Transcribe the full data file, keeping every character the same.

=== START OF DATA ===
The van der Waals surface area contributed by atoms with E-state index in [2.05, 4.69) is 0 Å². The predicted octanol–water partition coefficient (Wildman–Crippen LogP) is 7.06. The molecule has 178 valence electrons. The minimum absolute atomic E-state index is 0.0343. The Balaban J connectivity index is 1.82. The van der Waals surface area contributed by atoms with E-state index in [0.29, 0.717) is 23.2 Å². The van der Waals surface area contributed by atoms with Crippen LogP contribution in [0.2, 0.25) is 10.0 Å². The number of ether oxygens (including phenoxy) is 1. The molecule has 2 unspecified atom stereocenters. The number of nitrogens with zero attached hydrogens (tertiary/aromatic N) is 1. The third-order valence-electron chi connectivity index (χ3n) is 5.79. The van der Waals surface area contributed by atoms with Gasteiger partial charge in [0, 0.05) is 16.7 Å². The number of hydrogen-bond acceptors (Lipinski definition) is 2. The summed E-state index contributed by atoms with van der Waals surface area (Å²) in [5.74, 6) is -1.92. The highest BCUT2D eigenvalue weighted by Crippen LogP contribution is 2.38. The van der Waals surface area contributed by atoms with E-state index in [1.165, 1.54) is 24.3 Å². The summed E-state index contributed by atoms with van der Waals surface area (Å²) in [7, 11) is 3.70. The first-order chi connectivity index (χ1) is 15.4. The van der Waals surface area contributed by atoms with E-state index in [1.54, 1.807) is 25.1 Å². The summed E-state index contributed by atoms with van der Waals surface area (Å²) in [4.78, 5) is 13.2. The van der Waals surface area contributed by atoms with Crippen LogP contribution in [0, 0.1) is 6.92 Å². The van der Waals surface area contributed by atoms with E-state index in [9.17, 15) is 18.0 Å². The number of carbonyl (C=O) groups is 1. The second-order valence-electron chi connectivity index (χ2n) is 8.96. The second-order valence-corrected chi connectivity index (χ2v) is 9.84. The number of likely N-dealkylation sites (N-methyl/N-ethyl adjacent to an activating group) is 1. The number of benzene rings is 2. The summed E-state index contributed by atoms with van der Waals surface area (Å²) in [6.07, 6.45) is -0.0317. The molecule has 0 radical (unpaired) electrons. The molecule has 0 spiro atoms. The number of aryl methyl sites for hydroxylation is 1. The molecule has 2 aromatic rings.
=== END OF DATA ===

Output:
The van der Waals surface area contributed by atoms with E-state index in [2.05, 4.69) is 0 Å². The predicted octanol–water partition coefficient (Wildman–Crippen LogP) is 7.06. The molecule has 178 valence electrons. The minimum absolute atomic E-state index is 0.0343. The Balaban J connectivity index is 1.82. The van der Waals surface area contributed by atoms with E-state index in [0.29, 0.717) is 23.2 Å². The van der Waals surface area contributed by atoms with Crippen LogP contribution in [0.2, 0.25) is 10.0 Å². The number of ether oxygens (including phenoxy) is 1. The molecule has 2 unspecified atom stereocenters. The number of nitrogens with zero attached hydrogens (tertiary/aromatic N) is 1. The third-order valence-electron chi connectivity index (χ3n) is 5.79. The van der Waals surface area contributed by atoms with Gasteiger partial charge in [0, 0.05) is 16.7 Å². The number of hydrogen-bond acceptors (Lipinski definition) is 2. The summed E-state index contributed by atoms with van der Waals surface area (Å²) in [5.74, 6) is -1.92. The highest BCUT2D eigenvalue weighted by Crippen LogP contribution is 2.38. The van der Waals surface area contributed by atoms with E-state index in [1.165, 1.54) is 24.3 Å². The summed E-state index contributed by atoms with van der Waals surface area (Å²) in [7, 11) is 3.70. The first-order chi connectivity index (χ1) is 15.4. The van der Waals surface area contributed by atoms with E-state index in [1.54, 1.807) is 25.1 Å². The summed E-state index contributed by atoms with van der Waals surface area (Å²) in [4.78, 5) is 13.2. The van der Waals surface area contributed by atoms with Crippen LogP contribution in [0, 0.1) is 6.92 Å². The van der Waals surface area contributed by atoms with E-state index in [9.17, 15) is 18.0 Å². The number of carbonyl (C=O) groups is 1. The second-order valence-electron chi connectivity index (χ2n) is 8.96. The second-order valence-corrected chi connectivity index (χ2v) is 9.84. The number of likely N-dealkylation sites (N-methyl/N-ethyl adjacent to an activating group) is 1. The number of benzene rings is 2. The summed E-state index contributed by atoms with van der Waals surface area (Å²) in [6.07, 6.45) is -0.0317. The molecule has 0 radical (unpaired) electrons. The molecule has 0 spiro atoms. The number of aryl methyl sites for hydroxylation is 1. The molecule has 2 aromatic rings.